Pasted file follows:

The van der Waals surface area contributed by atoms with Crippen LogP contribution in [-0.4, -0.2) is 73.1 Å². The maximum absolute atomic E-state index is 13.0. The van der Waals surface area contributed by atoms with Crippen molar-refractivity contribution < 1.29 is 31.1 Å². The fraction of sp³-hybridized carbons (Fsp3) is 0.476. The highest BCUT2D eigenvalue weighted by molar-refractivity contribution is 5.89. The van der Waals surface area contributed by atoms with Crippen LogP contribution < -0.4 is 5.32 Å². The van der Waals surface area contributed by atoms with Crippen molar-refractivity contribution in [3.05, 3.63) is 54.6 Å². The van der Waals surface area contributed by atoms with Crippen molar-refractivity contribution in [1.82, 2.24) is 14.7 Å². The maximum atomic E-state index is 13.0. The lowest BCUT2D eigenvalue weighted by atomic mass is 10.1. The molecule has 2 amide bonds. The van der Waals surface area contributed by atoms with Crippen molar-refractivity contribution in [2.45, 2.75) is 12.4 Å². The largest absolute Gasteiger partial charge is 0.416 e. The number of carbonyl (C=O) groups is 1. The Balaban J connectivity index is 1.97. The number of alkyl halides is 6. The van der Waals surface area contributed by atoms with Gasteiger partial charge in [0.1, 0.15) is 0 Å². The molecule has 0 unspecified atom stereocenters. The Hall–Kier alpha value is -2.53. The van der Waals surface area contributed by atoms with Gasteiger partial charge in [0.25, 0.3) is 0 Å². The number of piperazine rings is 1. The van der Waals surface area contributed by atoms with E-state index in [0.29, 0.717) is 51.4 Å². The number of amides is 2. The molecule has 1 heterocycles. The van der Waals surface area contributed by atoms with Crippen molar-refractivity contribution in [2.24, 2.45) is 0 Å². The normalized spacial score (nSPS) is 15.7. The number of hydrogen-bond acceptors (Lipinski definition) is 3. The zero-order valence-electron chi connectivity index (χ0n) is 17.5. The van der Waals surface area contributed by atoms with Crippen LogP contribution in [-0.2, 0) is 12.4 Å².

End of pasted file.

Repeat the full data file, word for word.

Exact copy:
The van der Waals surface area contributed by atoms with Crippen LogP contribution in [-0.4, -0.2) is 73.1 Å². The maximum absolute atomic E-state index is 13.0. The van der Waals surface area contributed by atoms with Crippen molar-refractivity contribution < 1.29 is 31.1 Å². The fraction of sp³-hybridized carbons (Fsp3) is 0.476. The highest BCUT2D eigenvalue weighted by molar-refractivity contribution is 5.89. The van der Waals surface area contributed by atoms with Crippen LogP contribution < -0.4 is 5.32 Å². The van der Waals surface area contributed by atoms with Crippen molar-refractivity contribution in [3.05, 3.63) is 54.6 Å². The van der Waals surface area contributed by atoms with Crippen molar-refractivity contribution in [1.82, 2.24) is 14.7 Å². The maximum atomic E-state index is 13.0. The lowest BCUT2D eigenvalue weighted by atomic mass is 10.1. The molecule has 2 amide bonds. The van der Waals surface area contributed by atoms with Crippen molar-refractivity contribution in [2.45, 2.75) is 12.4 Å². The largest absolute Gasteiger partial charge is 0.416 e. The number of carbonyl (C=O) groups is 1. The Balaban J connectivity index is 1.97. The number of alkyl halides is 6. The van der Waals surface area contributed by atoms with Gasteiger partial charge in [0.1, 0.15) is 0 Å². The molecule has 0 unspecified atom stereocenters. The Hall–Kier alpha value is -2.53. The van der Waals surface area contributed by atoms with Gasteiger partial charge in [0.25, 0.3) is 0 Å². The number of piperazine rings is 1. The van der Waals surface area contributed by atoms with E-state index in [0.29, 0.717) is 51.4 Å². The number of amides is 2. The molecule has 1 heterocycles. The van der Waals surface area contributed by atoms with Crippen molar-refractivity contribution in [2.24, 2.45) is 0 Å². The normalized spacial score (nSPS) is 15.7. The number of hydrogen-bond acceptors (Lipinski definition) is 3. The zero-order valence-electron chi connectivity index (χ0n) is 17.5. The van der Waals surface area contributed by atoms with Crippen LogP contribution in [-0.2, 0) is 12.4 Å².